I have no problem with the Black-Brady-DiMera connection either. It’s something that’s been hinted around and about and really flagged for a very long time.

    The pacing thing could just be a ‘this is not the permanent staff working’ thing rather than Higley-specific, I hope. Though this show doesn’t exactly have a great reputation when it comes to that.

    I’ll be on the look out for the clunkers though.

  5. Aw, a shout out! *g*

    Yeah, the dialogue has been really bad lately. But, like esp I can easily accept the “just like that” talk, because it’s Victor.

    I just hope that the dialogue problems are a result of the strike and will be fixed when we get regular script writers back, even though there’s a good chance that Higley will remain as HW.

  6. I hope that we’ll see some more decent dialogue when the strike is over, too. A few of Hogan’s scriptwriters weren’t fired, and we’ll see who Higley hires.

    zara, I have two problems with Victor doing what he did. One is that it undercuts the awesome moment in the police station when Stephanie stood up to Crawford and pointed out that Ford’s name would be dragged through the mud at the trial. And the second is what you say: I don’t want the consequences to go away for the girls. I liked the Morgan/Chelsea scenes yesterday for that reason. Being kicked out of a sorority is a pretty minor consequence, but it’s better than nothing.

    And I hold out hope that Crawford will still have something up his sleeve. I still love him!

  7. That’s a great observation that the problems with Sheffer’s writing snuck up on you after a few weeks. Sometimes it seemed like we were off to a terrific storyline and then. . . nothing. For example, to take my favorite character, I still do not understand why Philip just gave up his son, “just like that.” I mean, there were actually storyline-related reasons that could have worked–losing a legal battle on the grounds that he had signed away his rights would have been great, but they offered virtually no explanation. (And with the current S & K pregnancy storyline, would a callback to remembering Pocket be out of place?)

    Or, to take another Philip example, why did we have him ruminating about other women discovering his physical problems and rejecting him, unbelievable as that may be, setting up the idea that he was just clutching on to Belle as the only woman who he knew for sure would not reject him because of his leg–and then that didn’t go anywhere either. Instead we got Philip obsessing over Belle for no apparent reason at all.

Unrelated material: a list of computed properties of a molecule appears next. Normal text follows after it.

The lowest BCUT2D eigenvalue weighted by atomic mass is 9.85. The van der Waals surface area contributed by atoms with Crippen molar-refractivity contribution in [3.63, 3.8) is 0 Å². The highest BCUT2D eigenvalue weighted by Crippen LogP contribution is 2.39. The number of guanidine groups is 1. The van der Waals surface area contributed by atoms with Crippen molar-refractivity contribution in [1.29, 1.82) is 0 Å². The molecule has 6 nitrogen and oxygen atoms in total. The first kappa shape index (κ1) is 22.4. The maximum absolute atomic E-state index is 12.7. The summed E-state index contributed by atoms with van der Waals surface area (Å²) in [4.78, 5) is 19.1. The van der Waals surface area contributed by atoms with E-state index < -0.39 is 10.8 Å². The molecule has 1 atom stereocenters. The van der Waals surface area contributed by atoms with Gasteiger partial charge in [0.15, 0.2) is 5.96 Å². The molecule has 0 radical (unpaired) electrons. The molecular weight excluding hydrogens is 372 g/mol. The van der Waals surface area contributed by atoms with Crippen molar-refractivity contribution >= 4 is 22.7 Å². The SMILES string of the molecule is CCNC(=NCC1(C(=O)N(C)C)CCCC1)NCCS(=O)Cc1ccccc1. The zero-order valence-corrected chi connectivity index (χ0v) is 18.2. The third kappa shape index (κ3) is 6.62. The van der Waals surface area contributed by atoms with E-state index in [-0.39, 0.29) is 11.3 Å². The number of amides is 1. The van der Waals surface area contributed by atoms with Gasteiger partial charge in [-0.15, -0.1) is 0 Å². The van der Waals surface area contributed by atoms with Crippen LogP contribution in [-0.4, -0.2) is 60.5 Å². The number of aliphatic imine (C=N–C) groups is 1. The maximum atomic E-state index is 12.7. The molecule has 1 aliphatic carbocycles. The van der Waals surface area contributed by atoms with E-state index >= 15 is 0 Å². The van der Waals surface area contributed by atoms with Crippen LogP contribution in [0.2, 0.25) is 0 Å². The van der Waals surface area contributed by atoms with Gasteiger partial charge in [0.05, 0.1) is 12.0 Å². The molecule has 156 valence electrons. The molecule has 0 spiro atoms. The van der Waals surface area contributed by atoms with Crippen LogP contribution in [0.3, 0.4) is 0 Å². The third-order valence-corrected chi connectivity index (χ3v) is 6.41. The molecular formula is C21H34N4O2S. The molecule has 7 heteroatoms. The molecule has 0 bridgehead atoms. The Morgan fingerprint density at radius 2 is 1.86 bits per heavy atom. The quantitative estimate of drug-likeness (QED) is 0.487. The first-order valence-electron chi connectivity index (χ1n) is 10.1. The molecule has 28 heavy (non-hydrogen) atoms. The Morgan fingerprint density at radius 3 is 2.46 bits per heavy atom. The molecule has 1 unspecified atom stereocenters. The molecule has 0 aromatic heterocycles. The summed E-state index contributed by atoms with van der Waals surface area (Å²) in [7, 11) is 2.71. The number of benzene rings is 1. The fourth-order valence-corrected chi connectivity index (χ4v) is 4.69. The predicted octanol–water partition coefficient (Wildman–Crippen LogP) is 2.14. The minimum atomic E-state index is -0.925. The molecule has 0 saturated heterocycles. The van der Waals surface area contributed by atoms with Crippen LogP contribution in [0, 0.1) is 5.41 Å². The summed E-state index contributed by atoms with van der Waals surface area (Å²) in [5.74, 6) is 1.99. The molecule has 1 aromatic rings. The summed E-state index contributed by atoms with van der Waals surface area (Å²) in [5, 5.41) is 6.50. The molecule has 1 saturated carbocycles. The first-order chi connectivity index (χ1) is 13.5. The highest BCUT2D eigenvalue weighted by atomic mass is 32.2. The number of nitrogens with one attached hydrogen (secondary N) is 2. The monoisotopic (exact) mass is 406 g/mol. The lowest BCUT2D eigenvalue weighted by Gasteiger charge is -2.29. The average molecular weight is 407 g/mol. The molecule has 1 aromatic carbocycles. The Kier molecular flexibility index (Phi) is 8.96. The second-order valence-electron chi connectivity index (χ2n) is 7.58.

I won’t even start with how I hated virtually everything Sheffer did with EJ, Sami and Lucas. I hated a lot of what Sheffer did, actually; storyline wise and couple wise, he did very little that I would have done were I charge, with the exception that he did write well for Bo and Hope.

    However, it is true that the dialogue was better. I’ll (probably) miss that. And the thing I will DEFINITELY miss about Sheffer is that he didn’t write much for John and Marlena. . . .

  8. Paxton, you point to some glaring flaws under Hogan (and storyline directions I, too, disagreed with).

    For many of the early storylines where the payoff fell flat, notably BSC Steve, I thought Hogan was rushing to wrap up an unpopular storyline. But the Pocket story (though not particularly popular on TWoP) was fairly well-received, and there was absolutely no reason for it to end as abruptly as it did.

    And squandering the awesome beginning to the DiMera summer storyline I say was a crime, in fact I feel it personally as a crime against me. The early scenes at the DiMansion were so awesome with Stefano the aging patriarch worried about his legacy, and Tony and EJ jockeying for power. Who was Stefano’s rightful heir? The man who gave up his life to devote himself to the vendetta, or the man who was bred as a pawn? I also loved Steve as a double agent, he was so great trading barbs with all of them.

    The (downward) turning point for me in the DiMera story was Tony turning out to be Andre. It undercut everything that went before.

    And I agree that Hogan’s handling of Sami, EJ, and Lucas has been particularly bad.

    But so this isn’t just a rant, I’ll give Hogan major props for what he did with Chelsea’s character.

  9. Hee! Well, I know you’re not the only one, Christine. I never actually saw Mardevil but I did see some of the SSK storyline.

    I’m more familiar with what JER is like when he’s not doing one of his really big plots, and his storytelling mechanics are pretty weak. Hogan’s weren’t great either, but his dialogue was soooo much better.

Leave a Reply

Fill in your details below or click an icon to log in: Logo

You are commenting using your account. Log Out / Change )

Twitter picture

You are commenting using your Twitter account. Log Out / Change )

Facebook photo

You are commenting using your Facebook account. Log Out / Change )

Google+ photo

You are commenting using your Google+ account. Log Out / Change )

Connecting to %s